Brazen thief steals 19th Century painting from Russian museum

This is the moment a brazen thief steals a famous painting in front of staff and tourists at Russia’s top art gallery in broad daylight yesterday.

Police have arrested a man they believe stole the artwork, ‘Ai-Petri. Crimea’, painted by 19th century artist Arkhip Kuindzhi.

State television aired footage of a man calmly taking the painting off the wall at Moscow’s Tretyakov Gallery and walking away with it.

The gallery said the painting was snatched at around 6pm (3pm GMT) on Sunday during normal opening hours.

The painting, depicting the Ai-Petri mountain in Crimea, was completed between 1898 and 1908.

The Russian Interior Ministry said a 31-year-old man was detained in a village outside Moscow for questioning.

A statement reported that the man told police he hid the painting in a building under construction in the village of Zarechye, from where it was then recovered.

Police are working to establish if the suspect had any accomplices.

‘At the time of the theft, the museum’s security – carried out by forces of the National Guard and the museum’s security service – was working normally,’ the gallery said in a statement late on Sunday.

‘Security measures at the Arkhip Kuindzhi exhibition and all sites of the Tretyakov Gallery have been strengthened,’ it added.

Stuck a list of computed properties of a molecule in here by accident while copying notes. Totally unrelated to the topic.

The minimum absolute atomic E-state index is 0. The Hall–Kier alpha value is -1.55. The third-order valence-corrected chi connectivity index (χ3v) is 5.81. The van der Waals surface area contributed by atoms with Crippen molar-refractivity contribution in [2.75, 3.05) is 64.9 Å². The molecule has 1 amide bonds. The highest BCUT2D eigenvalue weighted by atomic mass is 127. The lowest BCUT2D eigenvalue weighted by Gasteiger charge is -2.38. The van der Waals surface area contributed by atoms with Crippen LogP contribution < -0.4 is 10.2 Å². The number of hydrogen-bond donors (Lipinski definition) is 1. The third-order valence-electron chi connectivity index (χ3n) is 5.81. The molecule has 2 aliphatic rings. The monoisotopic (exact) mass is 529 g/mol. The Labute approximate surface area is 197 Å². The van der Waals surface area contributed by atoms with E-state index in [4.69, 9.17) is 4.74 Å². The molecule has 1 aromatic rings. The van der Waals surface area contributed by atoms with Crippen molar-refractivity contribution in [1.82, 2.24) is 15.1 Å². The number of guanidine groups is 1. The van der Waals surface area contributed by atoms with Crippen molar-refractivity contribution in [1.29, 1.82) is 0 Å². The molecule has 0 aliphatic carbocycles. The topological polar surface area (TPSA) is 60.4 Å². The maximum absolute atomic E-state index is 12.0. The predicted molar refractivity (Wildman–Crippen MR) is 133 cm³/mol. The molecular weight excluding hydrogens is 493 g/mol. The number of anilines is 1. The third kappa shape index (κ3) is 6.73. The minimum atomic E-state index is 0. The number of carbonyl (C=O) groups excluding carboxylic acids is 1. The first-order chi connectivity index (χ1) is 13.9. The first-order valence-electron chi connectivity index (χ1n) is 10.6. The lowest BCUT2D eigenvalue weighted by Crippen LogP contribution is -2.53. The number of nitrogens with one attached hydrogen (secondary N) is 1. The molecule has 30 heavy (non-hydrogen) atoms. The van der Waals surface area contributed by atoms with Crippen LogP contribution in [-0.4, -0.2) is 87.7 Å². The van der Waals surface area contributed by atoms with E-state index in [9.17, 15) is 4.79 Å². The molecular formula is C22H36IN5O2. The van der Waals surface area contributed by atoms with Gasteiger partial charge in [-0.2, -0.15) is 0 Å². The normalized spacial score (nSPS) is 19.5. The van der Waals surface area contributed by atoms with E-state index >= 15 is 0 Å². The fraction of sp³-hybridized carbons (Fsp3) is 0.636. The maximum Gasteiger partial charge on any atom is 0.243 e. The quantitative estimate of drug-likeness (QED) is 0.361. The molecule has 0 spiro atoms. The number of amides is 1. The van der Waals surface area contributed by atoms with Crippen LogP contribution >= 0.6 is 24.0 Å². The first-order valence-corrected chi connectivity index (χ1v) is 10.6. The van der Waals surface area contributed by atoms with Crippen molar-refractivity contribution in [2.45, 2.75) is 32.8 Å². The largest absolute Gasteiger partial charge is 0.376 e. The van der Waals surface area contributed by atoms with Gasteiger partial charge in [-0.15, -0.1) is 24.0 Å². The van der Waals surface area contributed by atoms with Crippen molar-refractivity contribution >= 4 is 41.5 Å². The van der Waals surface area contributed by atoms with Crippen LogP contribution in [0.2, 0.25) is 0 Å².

The suspect is believed to have used a Mercedes as his get-away car after the heist.

He had been detained last month in a drugs case in which he remains a suspect, said law enforcement officials.

The gallery said the painting was undamaged.

Art expert Mikhail Kamensky, a distant relative of British actress Helen Mirren, said: ‘Arkhip Kuindzhi is a distinguished artist but collectors are mainly in Russia.

‘If the criminal had stolen the painting aiming to sell it, it will be impossible to do so in Russia.

‘All professionals, collectors, potential buyers will know the situation. It is impossible to sell the painting abroad too.

‘All galleries and auctions linked to Russian art will be informed. Nobody will deal with the stolen painting.’

The museum experienced another incident in May last year, when a visitor caused serious damage by attacking a famous 19th-century painting of Ivan The Terrible.

Police arrested a man, 37, who used a metal pole to break the glass covering the painting by Ilya Repin, damaging the work in three places.

The museum is currently hosting an exhibition with more than 180 paintings by Russian landscape painter Arkhip Kuindzhi that will run until February 17.

Kuindzhi (1842-1910)  created a special type of romantic landscape based on a realistic perception of the world transformed by the artist’s personal touch.


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